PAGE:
There are people out there who love the '70s cop show Starsky & Hutch--and they're pissed. How could Road Trip director Todd Phillips be allowed to make fun of a serious drama that dealt with, like, drug abuse and rape? How could David Soul's by-the-book cop be turned into a crook-robbing, witness-shagging drunk? Wasn't Starsky the rule breaker of the two? And even he wouldn't have been caught dead riding Hutch bareback and snarling like a dragon! Why did they even use the show's name?
Well, my friend (why does Hutch say things that no one said in the '70s?), it's because the rest of us can only vaguely distinguish between 30-year-old cop shows--and vaguely familiar is gold in pop culture: The experience is guaranteed to be cheerfully comfy, but different enough from memory to keep us (barely) awake. This Starsky & Hutch is familiar three times over: There's the venerable Ben Stiller/Owen Wilson pairing, the market-proven Phillips-plus-Wilson-brother-plus-Vince Vaughn combo from Old School, and, yes, the road-tested red-with-white-stripe Torino. Not to mention the setting in the 1970s, that hallowed decade when men got to look pretty, act like dicks, and submit to sexually emancipated pussy. All this and still different enough from memory to keep us (barely) awake.
Funny as often as it is stupid (which is really saying something), the big-screen Starsky & Hutch captures the tenderness of the partners' first meeting and first big case. The case involves a drug deal organized by philanthropist Reese Feldman (Vaughn, doing his old-school charming-asshole shtick in pink polyester and perm). I don't know why the money-grubbing villain has to be Jewish, except that ethnic humor seems impermeable to social change. (I admit I couldn't stifle a giggle when Hutch calls a young Korean martial artist a "limber little dwarf.") I don't know why every woman here must be a supporting player in every sense--and bored and/or naked. (I admit I snorted when Hutch wonders, his voice raw with hope, whether the two women in his lap might want to kiss each other.)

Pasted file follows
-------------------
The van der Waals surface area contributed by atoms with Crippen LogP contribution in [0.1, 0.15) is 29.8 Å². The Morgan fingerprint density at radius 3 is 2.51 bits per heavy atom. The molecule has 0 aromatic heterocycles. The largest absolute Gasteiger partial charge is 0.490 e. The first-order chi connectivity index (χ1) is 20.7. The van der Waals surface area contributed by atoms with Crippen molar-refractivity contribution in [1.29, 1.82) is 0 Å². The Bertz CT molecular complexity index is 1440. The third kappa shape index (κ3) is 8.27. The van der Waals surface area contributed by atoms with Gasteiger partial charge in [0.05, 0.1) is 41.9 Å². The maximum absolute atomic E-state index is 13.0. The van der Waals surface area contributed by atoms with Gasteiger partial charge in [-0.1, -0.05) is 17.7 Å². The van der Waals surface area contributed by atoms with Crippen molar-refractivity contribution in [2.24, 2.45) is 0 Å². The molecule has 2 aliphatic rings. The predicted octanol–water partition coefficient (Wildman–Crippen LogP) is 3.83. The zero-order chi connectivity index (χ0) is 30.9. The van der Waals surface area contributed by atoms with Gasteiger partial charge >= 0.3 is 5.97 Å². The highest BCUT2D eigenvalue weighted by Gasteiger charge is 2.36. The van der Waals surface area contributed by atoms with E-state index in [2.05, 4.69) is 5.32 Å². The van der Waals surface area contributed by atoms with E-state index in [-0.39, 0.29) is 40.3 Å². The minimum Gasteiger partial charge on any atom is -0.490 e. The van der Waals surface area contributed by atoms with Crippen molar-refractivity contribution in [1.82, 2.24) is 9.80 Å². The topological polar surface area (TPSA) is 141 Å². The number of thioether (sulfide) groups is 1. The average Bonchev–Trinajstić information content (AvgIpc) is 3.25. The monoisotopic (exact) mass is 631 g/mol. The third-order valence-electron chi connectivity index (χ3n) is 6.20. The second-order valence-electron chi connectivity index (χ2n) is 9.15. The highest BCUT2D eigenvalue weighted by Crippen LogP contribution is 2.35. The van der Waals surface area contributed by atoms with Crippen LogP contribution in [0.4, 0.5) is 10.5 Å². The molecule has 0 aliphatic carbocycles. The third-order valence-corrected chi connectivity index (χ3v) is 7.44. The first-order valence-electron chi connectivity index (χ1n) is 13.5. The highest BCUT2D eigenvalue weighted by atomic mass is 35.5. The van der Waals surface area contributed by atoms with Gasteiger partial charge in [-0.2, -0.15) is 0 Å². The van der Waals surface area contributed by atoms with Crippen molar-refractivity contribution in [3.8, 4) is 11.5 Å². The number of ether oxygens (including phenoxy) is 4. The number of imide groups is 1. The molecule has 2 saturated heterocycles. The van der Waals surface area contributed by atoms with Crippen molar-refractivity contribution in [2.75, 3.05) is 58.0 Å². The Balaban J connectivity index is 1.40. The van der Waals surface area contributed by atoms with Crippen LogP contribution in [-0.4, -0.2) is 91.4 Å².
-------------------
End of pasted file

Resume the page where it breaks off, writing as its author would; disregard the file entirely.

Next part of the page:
Like most white male comedies of the past decade, Starsky & Hutch thinks it can get away with anything as long as it 'fesses up. Stiller overplays his eager "mama's boy" cop in order to show that no one's seriously mocking anal-compulsive, possibly homosexual men who are a little obsessed with their mothers: The joke is the silliness of the cliché. But who can help it if some people laugh at Starsky crying (and not at the cliché of men embarrassed by tears), or at Hutch carrying his partner up the stairs like a bride and tucking him into bed, or at Starsky having Vaseline-smeared fantasies of him and Hutch frolicking in the sand while the Carpenters sing "We've Only Just Begun"? (I admit I chuckled when convict Big Earl--played in an uncredited cameo by Will Ferrell--asks Starsky whether his "blond friend" will twirl for him.)
After all, the logic goes, the white male leads are humiliating themselves; it's only fair that everyone else gets hers. Ridiculous stereotypes abound, some of them ridiculously funny: Wilson defining dopey-sexy, Snoop Dogg glossing the mack daddy/snitch, Vaughn conveying criminal self-absorption with...criminal self-absorption. Still, some of these stereotypes are rewarded with more screen time, more money, and more character development than are others. The day that women and minorities have as much control over their filmic representations as straight white men have will be the day I believe in equal-opportunity ridicule. If comedy hasn't changed by 2030, I'm siding with the angries.
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